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The primary argument in favor of the buy-and-hold strategy is that missing out on the best few days of the year will result in a significant reduction in your return. According to the source of the data, the statistic will typically sound something like this: “Missing the best 20 days could reduce your return by more than half.” This is, for the most part, accurate. On the other hand, missing the worst 20 days will significantly increase your portfolio, and in some cases, you may want to make trades during volatile market conditions in order to maximize your returns.

When there is a lot of volatility, how does trading suffer?

Investors, particularly those who use an online broker, should be aware that, during periods of high volatility, many firms implement procedures that are intended to reduce the firm’s exposure to extraordinarily high levels of market risk.

Example: Historically, some market-maker firms have temporarily suspended their normal automatic order executions and instead handled orders by hand rather than automatically.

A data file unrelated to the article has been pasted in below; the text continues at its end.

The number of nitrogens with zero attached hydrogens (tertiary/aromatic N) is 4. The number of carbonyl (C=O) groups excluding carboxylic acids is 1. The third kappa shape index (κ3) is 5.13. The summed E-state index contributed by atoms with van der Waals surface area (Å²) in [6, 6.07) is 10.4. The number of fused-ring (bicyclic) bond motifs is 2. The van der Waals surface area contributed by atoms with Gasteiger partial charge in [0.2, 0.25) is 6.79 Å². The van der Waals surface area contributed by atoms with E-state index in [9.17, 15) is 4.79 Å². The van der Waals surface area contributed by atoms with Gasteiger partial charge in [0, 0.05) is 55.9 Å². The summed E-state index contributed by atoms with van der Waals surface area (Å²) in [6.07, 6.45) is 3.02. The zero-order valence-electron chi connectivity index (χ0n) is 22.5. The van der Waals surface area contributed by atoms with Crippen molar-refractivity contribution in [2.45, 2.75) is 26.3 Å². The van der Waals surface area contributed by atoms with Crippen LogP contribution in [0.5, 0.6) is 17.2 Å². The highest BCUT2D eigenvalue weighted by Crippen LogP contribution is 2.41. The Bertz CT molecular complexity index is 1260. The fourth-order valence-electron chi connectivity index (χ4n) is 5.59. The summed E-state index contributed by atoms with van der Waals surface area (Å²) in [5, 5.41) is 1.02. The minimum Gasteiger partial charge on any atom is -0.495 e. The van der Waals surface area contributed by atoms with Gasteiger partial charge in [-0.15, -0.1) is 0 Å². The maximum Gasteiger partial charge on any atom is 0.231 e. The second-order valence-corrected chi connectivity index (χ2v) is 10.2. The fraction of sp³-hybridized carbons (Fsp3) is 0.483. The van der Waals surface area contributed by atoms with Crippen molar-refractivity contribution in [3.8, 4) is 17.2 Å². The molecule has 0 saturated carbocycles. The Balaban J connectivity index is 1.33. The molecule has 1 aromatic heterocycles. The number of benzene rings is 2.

In addition, the way securities are executed during periods of high volatility and high volume differs in a number of other ways. The following are some important points to be aware of:

Market volatility is associated with high levels of trading activity, which can result in delays in the execution of orders. Because of the high volume of orders, it is possible that executions will take place at prices that are significantly different from the market price quoted at the time the order is placed.

During times of high volatility in the market, investors should question market makers about how they handle order executions. Because of the widespread use of online trading, we have come to expect prompt executions at prices that are equal to or close to the quotes displayed on our internet-connected devices. It is important to remember that this is not always the case.